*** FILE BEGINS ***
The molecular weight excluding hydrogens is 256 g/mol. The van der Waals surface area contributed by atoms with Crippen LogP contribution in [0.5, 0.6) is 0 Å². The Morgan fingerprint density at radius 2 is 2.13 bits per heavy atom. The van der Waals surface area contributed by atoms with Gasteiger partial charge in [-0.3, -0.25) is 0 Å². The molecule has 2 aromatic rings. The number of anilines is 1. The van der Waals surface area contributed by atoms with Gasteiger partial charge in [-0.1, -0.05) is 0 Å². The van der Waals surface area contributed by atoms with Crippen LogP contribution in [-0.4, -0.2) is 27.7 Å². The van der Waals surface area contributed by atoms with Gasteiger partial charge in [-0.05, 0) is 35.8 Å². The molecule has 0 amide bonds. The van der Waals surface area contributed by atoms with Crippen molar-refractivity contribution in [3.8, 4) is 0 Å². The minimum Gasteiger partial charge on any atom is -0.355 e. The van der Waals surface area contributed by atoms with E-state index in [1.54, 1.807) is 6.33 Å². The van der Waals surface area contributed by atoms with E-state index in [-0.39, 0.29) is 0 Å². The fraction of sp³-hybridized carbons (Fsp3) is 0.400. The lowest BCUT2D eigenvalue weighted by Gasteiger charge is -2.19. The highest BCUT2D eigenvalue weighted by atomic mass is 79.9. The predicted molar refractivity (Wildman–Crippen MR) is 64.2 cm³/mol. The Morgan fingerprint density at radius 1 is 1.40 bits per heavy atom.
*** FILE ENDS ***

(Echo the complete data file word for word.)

The molecular weight excluding hydrogens is 256 g/mol. The van der Waals surface area contributed by atoms with Crippen LogP contribution in [0.5, 0.6) is 0 Å². The Morgan fingerprint density at radius 2 is 2.13 bits per heavy atom. The van der Waals surface area contributed by atoms with Gasteiger partial charge in [-0.3, -0.25) is 0 Å². The molecule has 2 aromatic rings. The number of anilines is 1. The van der Waals surface area contributed by atoms with Gasteiger partial charge in [-0.1, -0.05) is 0 Å². The van der Waals surface area contributed by atoms with Crippen LogP contribution in [-0.4, -0.2) is 27.7 Å². The van der Waals surface area contributed by atoms with Gasteiger partial charge in [-0.05, 0) is 35.8 Å². The molecule has 0 amide bonds. The van der Waals surface area contributed by atoms with Crippen molar-refractivity contribution in [3.8, 4) is 0 Å². The minimum Gasteiger partial charge on any atom is -0.355 e. The van der Waals surface area contributed by atoms with E-state index in [1.54, 1.807) is 6.33 Å². The van der Waals surface area contributed by atoms with E-state index in [-0.39, 0.29) is 0 Å². The fraction of sp³-hybridized carbons (Fsp3) is 0.400. The lowest BCUT2D eigenvalue weighted by Gasteiger charge is -2.19. The highest BCUT2D eigenvalue weighted by atomic mass is 79.9. The predicted molar refractivity (Wildman–Crippen MR) is 64.2 cm³/mol. The Morgan fingerprint density at radius 1 is 1.40 bits per heavy atom.